I visited a time capsule of early 20th-century life, Mr Straw’s House is a suburban house in a residential area of Worksop, captured just as it was in the 1920s when it was inhabited by the eccentric Straw family. The house displays an eclectic mix of period costumes, memorabilia, and household items. Walking through the door of Number 7 Blythe Grove is like entering a time capsule, a place where nothing has changed in over 70 years.
In the late 20th century it is reported that over the years, ghostly footsteps have been heard within the house and it is thought to be that of Mr Straw.
William Straw was a prosperous seed merchant and grocer. His family shop on Market Place in Worksop served not only local residents but also the landed estates that surrounded the town. William started the shop with his brother Benjamin in 1886 with money loaned by other family members.
After three years William bought out his brother and ran the business on his own. He was an astute businessman, and the shop prospered. Within a few decades, Straw was one of Worksop’s wealthiest merchants. He was able to buy the shop premises outright in 1903, and later added two pubs and several cottages.
In 1896 William married Florence Winks, the daughter of a butcher whose shop stood across from his. The couple had 3 children – though one died in infancy. In 1920 the family moved from a flat above their shop to a new semi-detached house on Blythe Grove. They also bought the plot opposite, which they used as an orchard and garden extension.
Mrs. Straw had the electrical system modernised and new carpeting installed. The walls were pained and fresh wallpaper was put in place. But that was the last alteration to the house up to the present day.
William Straw died suddenly in 1932 and his son Walter took over the family business. Florence Straw died in 1939 and William Jnr moved back into the family home with his brother Walter. For the next 40 years, William looked after the house and garden, while Walter cycled into Worksop to run the grocery shop.
The pair of bachelors never threw anything out and never changed anything about their home. They kept their parents’ belongings, and even wouldn’t even change the calendar. They refused to install modern amenities such as a radio, television, or telephone and eschewed central heating. Walter did eventually buy a car but he kept it at the business premises in Worksop and continued to cycle to work every day.
Walter Straw died in 1976. William Straw continued to live at Number 7 Blythe Gardens until his death in 1990, and he left the house and its contents to the National Trust. The Trust closes the house over the winter so that every single item can be cleaned and replaced in its original spot.
Because of the brothers’ reluctance to embrace change – any type of change – visiting Mr. Straw’s House is a remarkable experience. It is as if you have stepped back in time. Books, letters, and magazines are piled on the beds, and a 1932 calendar still hangs on the wall as it has done since the death of William Straw Snr in 1932.Beside it on the living room mantlepiece are William’s pipe and tobacco pouch. Lookup at the three-bulb light fixture hanging from the ceiling and you will see only two lightbulbs burning. One lightbulb fell into William’s dinner one day and was never replaced.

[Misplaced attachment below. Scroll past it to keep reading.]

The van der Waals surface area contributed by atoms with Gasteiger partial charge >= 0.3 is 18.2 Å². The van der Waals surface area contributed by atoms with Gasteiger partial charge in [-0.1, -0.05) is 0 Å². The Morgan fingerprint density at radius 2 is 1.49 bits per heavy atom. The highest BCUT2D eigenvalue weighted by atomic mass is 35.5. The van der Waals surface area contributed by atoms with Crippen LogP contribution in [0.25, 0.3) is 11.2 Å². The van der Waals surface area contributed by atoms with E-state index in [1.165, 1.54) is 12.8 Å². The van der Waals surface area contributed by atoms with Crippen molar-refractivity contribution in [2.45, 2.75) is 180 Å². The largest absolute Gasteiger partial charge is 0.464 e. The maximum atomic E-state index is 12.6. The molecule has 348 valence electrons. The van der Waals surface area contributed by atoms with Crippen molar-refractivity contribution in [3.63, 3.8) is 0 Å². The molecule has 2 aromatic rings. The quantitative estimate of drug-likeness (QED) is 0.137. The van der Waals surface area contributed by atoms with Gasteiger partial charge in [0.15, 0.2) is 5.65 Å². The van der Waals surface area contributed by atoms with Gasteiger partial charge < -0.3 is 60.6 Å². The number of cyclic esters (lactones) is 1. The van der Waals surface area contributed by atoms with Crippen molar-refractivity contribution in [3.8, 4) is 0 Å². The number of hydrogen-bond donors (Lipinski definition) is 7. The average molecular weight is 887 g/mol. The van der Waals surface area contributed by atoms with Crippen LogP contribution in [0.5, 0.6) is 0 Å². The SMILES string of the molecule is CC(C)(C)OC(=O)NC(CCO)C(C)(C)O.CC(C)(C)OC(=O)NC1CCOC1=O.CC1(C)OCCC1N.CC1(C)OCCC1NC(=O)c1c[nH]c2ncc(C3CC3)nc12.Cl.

The tiny kitchen is the only concession to modernisation – and that happened in the 1940s.Look for a Baby Daisy vacuum cleaner, which needed two people to operate. One person pumped the bellows and the other operated the vacuum hose.The family bedrooms are as they were when the Straws lived here, and are piled high with stacks of newspapers. ARP helmets sit on their parents’ beds. Cupboards still hold preserves made by Florence Straw, another reminder that the two bachelors could not bear to get rid of anything related to their parents.
In the unheated bathroom – frigid in winter – you will see William’s hairbrush, its bristles are worn down to the nub. Like everything else in Mr. Straw’s House, it remained unchanged even when it was too worn to be properly effective.
Once you reach the attic you pass through a secret door on the wall into the neighbouring house (Number 5), where you will find a display of Edwardian memorabilia and other items connected to the Straw family, such as family photos and Florence Straw’s wedding dress.
Mr. Straw’s House is a delight. The Art Deco furnishings are intact, bringing back a bygone age, but it is the family belongings that make this such a poignant time capsule of daily life. When William Straw Snr. died while tending the garden, the heartbroken family could not bear to put away his things. His coat hangs in the front corridor, his tobacco sits on the mantlepiece. It is as if the family wanted to stop time in its tracks.